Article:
This research was funded by the HYPE-ERAS project, funded by FORMAS (DNR: 2019-02332), RFBR (project No 20-55-71005), JST (Grant No. JPMJBF2003 through the Belmont Forum Collaborative Research Action: Resilience in the Rapidly Changing Arctic), and the doctoral dissertation research in the Oymyakon region in 2015–2016, funded by NSF; the award number is #1439468.

Institutional Review Board Statement

The study was conducted in accordance with the Declaration of Helsinki, and approved by the Institutional Review Board of George Mason University (#634085-3, 27 August 2015).

Informed Consent Statement

Informed consent was obtained from all subjects involved in the study.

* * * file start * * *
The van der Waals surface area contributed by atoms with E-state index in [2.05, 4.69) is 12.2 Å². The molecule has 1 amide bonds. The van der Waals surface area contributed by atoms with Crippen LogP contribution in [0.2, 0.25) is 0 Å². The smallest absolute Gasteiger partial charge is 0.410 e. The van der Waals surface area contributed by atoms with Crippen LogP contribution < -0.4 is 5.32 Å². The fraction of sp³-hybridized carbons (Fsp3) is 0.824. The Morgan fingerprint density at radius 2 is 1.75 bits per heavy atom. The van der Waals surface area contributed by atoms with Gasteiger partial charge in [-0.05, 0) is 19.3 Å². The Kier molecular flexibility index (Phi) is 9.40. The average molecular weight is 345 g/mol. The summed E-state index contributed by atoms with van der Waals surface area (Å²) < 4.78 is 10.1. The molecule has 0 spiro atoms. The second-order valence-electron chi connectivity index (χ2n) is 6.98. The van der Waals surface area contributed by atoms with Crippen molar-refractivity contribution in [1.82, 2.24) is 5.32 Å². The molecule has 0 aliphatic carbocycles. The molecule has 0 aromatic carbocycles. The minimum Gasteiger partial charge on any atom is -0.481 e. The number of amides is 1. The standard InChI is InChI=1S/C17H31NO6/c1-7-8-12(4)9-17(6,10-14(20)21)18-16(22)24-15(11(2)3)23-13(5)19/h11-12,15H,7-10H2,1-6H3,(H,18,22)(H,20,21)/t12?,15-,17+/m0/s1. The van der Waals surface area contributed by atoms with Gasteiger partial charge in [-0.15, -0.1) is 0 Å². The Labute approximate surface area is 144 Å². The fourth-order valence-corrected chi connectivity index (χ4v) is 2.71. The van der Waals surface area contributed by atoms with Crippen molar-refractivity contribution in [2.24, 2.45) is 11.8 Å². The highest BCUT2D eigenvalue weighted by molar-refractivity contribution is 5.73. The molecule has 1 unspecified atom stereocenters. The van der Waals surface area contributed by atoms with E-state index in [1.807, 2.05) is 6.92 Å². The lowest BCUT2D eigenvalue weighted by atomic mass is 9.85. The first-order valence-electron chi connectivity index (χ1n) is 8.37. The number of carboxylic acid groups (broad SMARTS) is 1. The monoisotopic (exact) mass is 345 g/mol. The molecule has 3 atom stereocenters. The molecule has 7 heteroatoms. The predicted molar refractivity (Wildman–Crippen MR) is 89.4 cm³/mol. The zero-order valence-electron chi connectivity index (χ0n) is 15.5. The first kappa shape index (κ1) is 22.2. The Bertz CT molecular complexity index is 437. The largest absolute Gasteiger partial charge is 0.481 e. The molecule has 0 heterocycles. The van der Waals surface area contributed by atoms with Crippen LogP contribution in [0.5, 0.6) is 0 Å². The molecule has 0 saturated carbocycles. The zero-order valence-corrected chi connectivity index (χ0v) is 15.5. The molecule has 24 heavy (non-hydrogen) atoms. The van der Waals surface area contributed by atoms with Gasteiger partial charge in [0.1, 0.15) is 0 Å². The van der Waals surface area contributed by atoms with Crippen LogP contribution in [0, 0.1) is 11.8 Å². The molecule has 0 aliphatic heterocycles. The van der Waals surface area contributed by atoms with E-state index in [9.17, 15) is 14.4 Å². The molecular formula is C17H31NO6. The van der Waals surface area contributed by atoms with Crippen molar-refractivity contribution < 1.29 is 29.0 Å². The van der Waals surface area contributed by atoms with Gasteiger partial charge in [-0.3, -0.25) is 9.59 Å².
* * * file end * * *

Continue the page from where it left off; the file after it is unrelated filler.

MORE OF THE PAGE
Data Availability Statement

Not applicable.

Conflicts of Interest

The authors declare no conflict of interest.


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Figure 1. Location of the Republic of Sakha (Yakutia).
Figure 1. Location of the Republic of Sakha (Yakutia).
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Figure 2. A map of wildfires in the Republic of Sakha (Yakutia) in the time period May–September 2021. (a) Wildfires on 14 May 2021; (b) Wildfires on 27 June 2021; (c) Wildfires on 9 September 2021. (accessed on 8 April 2022), Reprinted with permission from ref. [20]. Copyright 2021, Planeta, Far East Region, Russia.
Figure 2. A map of wildfires in the Republic of Sakha (Yakutia) in the time period May–September 2021. (a) Wildfires on 14 May 2021; (b) Wildfires on 27 June 2021; (c) Wildfires on 9 September 2021. (accessed on 8 April 2022), Reprinted with permission from ref. [20]. Copyright 2021, Planeta, Far East Region, Russia.